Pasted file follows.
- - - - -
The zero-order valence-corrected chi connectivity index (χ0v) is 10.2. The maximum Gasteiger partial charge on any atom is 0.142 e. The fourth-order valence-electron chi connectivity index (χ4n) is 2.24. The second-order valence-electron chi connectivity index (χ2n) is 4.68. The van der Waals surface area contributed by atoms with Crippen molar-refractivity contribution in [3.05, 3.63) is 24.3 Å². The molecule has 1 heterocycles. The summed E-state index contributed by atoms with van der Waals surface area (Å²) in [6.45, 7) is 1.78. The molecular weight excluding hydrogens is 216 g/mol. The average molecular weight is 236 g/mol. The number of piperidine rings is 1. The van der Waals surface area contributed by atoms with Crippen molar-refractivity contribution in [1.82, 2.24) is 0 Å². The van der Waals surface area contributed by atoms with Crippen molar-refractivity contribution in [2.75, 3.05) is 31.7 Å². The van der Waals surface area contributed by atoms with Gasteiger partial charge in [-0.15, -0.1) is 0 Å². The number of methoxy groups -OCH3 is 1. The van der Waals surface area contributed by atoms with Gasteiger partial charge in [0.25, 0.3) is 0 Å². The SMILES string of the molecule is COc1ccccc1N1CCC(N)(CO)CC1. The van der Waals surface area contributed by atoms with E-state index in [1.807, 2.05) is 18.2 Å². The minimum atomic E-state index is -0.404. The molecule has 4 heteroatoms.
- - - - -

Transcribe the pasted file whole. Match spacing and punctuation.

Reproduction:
The zero-order valence-corrected chi connectivity index (χ0v) is 10.2. The maximum Gasteiger partial charge on any atom is 0.142 e. The fourth-order valence-electron chi connectivity index (χ4n) is 2.24. The second-order valence-electron chi connectivity index (χ2n) is 4.68. The van der Waals surface area contributed by atoms with Crippen molar-refractivity contribution in [3.05, 3.63) is 24.3 Å². The molecule has 1 heterocycles. The summed E-state index contributed by atoms with van der Waals surface area (Å²) in [6.45, 7) is 1.78. The molecular weight excluding hydrogens is 216 g/mol. The average molecular weight is 236 g/mol. The number of piperidine rings is 1. The van der Waals surface area contributed by atoms with Crippen molar-refractivity contribution in [1.82, 2.24) is 0 Å². The van der Waals surface area contributed by atoms with Crippen molar-refractivity contribution in [2.75, 3.05) is 31.7 Å². The van der Waals surface area contributed by atoms with Gasteiger partial charge in [-0.15, -0.1) is 0 Å². The number of methoxy groups -OCH3 is 1. The van der Waals surface area contributed by atoms with Gasteiger partial charge in [0.25, 0.3) is 0 Å². The SMILES string of the molecule is COc1ccccc1N1CCC(N)(CO)CC1. The van der Waals surface area contributed by atoms with E-state index in [1.807, 2.05) is 18.2 Å². The minimum atomic E-state index is -0.404. The molecule has 4 heteroatoms.